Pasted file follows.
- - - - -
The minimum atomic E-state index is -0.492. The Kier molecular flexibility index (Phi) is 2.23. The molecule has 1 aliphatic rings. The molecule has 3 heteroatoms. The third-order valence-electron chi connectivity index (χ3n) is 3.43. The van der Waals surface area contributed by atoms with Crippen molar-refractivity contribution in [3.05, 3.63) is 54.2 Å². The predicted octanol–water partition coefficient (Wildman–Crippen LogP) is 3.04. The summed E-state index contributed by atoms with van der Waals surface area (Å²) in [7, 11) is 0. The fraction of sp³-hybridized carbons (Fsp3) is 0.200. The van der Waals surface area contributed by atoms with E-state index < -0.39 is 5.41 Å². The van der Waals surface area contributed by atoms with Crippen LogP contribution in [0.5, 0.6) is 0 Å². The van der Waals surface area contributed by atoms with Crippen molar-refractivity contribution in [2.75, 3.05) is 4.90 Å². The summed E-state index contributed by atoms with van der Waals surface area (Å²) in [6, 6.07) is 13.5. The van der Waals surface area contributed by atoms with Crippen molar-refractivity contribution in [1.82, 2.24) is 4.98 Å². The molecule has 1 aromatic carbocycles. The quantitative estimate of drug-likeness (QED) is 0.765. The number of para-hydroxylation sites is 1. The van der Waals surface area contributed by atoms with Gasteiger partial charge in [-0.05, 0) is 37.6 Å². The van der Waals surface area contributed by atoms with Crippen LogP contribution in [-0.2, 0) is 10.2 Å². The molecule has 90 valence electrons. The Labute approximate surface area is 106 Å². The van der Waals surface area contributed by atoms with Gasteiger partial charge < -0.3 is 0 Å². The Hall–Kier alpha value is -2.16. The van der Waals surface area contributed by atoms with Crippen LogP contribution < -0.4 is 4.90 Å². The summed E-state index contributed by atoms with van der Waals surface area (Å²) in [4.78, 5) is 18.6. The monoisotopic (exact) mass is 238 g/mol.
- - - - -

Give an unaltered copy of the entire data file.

The minimum atomic E-state index is -0.492. The Kier molecular flexibility index (Phi) is 2.23. The molecule has 1 aliphatic rings. The molecule has 3 heteroatoms. The third-order valence-electron chi connectivity index (χ3n) is 3.43. The van der Waals surface area contributed by atoms with Crippen molar-refractivity contribution in [3.05, 3.63) is 54.2 Å². The predicted octanol–water partition coefficient (Wildman–Crippen LogP) is 3.04. The summed E-state index contributed by atoms with van der Waals surface area (Å²) in [7, 11) is 0. The fraction of sp³-hybridized carbons (Fsp3) is 0.200. The van der Waals surface area contributed by atoms with E-state index < -0.39 is 5.41 Å². The van der Waals surface area contributed by atoms with Crippen LogP contribution in [0.5, 0.6) is 0 Å². The van der Waals surface area contributed by atoms with Crippen molar-refractivity contribution in [2.75, 3.05) is 4.90 Å². The summed E-state index contributed by atoms with van der Waals surface area (Å²) in [6, 6.07) is 13.5. The van der Waals surface area contributed by atoms with Crippen molar-refractivity contribution in [1.82, 2.24) is 4.98 Å². The molecule has 1 aromatic carbocycles. The quantitative estimate of drug-likeness (QED) is 0.765. The number of para-hydroxylation sites is 1. The van der Waals surface area contributed by atoms with Gasteiger partial charge in [-0.05, 0) is 37.6 Å². The van der Waals surface area contributed by atoms with Crippen LogP contribution in [-0.2, 0) is 10.2 Å². The molecule has 90 valence electrons. The Labute approximate surface area is 106 Å². The van der Waals surface area contributed by atoms with Gasteiger partial charge < -0.3 is 0 Å². The Hall–Kier alpha value is -2.16. The van der Waals surface area contributed by atoms with Crippen LogP contribution < -0.4 is 4.90 Å². The summed E-state index contributed by atoms with van der Waals surface area (Å²) in [4.78, 5) is 18.6. The monoisotopic (exact) mass is 238 g/mol.